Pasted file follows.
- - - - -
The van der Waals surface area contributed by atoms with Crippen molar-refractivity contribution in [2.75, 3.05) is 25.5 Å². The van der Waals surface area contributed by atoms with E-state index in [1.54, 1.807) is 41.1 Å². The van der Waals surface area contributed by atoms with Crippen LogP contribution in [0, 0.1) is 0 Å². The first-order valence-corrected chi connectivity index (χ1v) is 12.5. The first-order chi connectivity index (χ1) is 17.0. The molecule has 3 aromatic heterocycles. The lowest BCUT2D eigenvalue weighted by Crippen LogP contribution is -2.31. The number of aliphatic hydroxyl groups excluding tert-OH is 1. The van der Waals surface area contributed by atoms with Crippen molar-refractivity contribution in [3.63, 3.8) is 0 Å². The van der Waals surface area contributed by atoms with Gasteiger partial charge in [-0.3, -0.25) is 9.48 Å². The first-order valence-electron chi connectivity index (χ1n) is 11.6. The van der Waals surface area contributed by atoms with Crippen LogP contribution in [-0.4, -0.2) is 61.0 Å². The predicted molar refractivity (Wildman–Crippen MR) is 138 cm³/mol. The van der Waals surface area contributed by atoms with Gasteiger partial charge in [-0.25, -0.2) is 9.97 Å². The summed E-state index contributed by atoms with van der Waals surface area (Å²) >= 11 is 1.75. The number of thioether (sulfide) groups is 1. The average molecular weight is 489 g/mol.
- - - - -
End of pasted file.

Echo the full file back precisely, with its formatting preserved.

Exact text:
The van der Waals surface area contributed by atoms with Crippen molar-refractivity contribution in [2.75, 3.05) is 25.5 Å². The van der Waals surface area contributed by atoms with E-state index in [1.54, 1.807) is 41.1 Å². The van der Waals surface area contributed by atoms with Crippen LogP contribution in [0, 0.1) is 0 Å². The first-order valence-corrected chi connectivity index (χ1v) is 12.5. The first-order chi connectivity index (χ1) is 17.0. The molecule has 3 aromatic heterocycles. The lowest BCUT2D eigenvalue weighted by Crippen LogP contribution is -2.31. The number of aliphatic hydroxyl groups excluding tert-OH is 1. The van der Waals surface area contributed by atoms with Crippen molar-refractivity contribution in [3.63, 3.8) is 0 Å². The van der Waals surface area contributed by atoms with Gasteiger partial charge in [-0.3, -0.25) is 9.48 Å². The first-order valence-electron chi connectivity index (χ1n) is 11.6. The van der Waals surface area contributed by atoms with Crippen LogP contribution in [-0.4, -0.2) is 61.0 Å². The predicted molar refractivity (Wildman–Crippen MR) is 138 cm³/mol. The van der Waals surface area contributed by atoms with Gasteiger partial charge in [-0.25, -0.2) is 9.97 Å². The summed E-state index contributed by atoms with van der Waals surface area (Å²) >= 11 is 1.75. The number of thioether (sulfide) groups is 1. The average molecular weight is 489 g/mol.